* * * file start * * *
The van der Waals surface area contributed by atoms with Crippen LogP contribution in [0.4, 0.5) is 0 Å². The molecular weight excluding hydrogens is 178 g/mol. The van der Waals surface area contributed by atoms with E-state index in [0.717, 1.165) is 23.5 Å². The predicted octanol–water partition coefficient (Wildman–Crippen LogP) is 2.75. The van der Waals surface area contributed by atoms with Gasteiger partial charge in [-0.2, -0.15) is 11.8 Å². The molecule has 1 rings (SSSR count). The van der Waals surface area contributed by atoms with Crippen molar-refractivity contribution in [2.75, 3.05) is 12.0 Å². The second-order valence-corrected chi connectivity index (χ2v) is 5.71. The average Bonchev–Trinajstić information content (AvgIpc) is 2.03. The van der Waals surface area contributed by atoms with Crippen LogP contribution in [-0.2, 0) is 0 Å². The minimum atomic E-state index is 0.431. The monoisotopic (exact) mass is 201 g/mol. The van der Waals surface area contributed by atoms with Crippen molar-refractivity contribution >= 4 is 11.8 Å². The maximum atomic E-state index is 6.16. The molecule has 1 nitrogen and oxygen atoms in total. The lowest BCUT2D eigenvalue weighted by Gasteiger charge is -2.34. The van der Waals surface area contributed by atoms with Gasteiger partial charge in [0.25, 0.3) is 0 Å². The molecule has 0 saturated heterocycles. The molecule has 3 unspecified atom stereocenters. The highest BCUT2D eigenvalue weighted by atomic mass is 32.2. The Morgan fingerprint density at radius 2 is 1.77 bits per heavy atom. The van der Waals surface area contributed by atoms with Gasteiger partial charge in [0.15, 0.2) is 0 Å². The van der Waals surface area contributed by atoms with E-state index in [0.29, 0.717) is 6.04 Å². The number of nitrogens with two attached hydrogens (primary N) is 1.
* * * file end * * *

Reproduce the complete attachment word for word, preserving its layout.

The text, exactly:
The van der Waals surface area contributed by atoms with Crippen LogP contribution in [0.4, 0.5) is 0 Å². The molecular weight excluding hydrogens is 178 g/mol. The van der Waals surface area contributed by atoms with E-state index in [0.717, 1.165) is 23.5 Å². The predicted octanol–water partition coefficient (Wildman–Crippen LogP) is 2.75. The van der Waals surface area contributed by atoms with Gasteiger partial charge in [-0.2, -0.15) is 11.8 Å². The molecule has 1 rings (SSSR count). The van der Waals surface area contributed by atoms with Crippen molar-refractivity contribution in [2.75, 3.05) is 12.0 Å². The second-order valence-corrected chi connectivity index (χ2v) is 5.71. The average Bonchev–Trinajstić information content (AvgIpc) is 2.03. The van der Waals surface area contributed by atoms with Crippen LogP contribution in [-0.2, 0) is 0 Å². The minimum atomic E-state index is 0.431. The monoisotopic (exact) mass is 201 g/mol. The van der Waals surface area contributed by atoms with Crippen molar-refractivity contribution >= 4 is 11.8 Å². The maximum atomic E-state index is 6.16. The molecule has 1 nitrogen and oxygen atoms in total. The lowest BCUT2D eigenvalue weighted by Gasteiger charge is -2.34. The van der Waals surface area contributed by atoms with Gasteiger partial charge in [0.25, 0.3) is 0 Å². The molecule has 0 saturated heterocycles. The molecule has 3 unspecified atom stereocenters. The highest BCUT2D eigenvalue weighted by atomic mass is 32.2. The Morgan fingerprint density at radius 2 is 1.77 bits per heavy atom. The van der Waals surface area contributed by atoms with Gasteiger partial charge in [0.15, 0.2) is 0 Å². The van der Waals surface area contributed by atoms with E-state index in [0.29, 0.717) is 6.04 Å². The number of nitrogens with two attached hydrogens (primary N) is 1.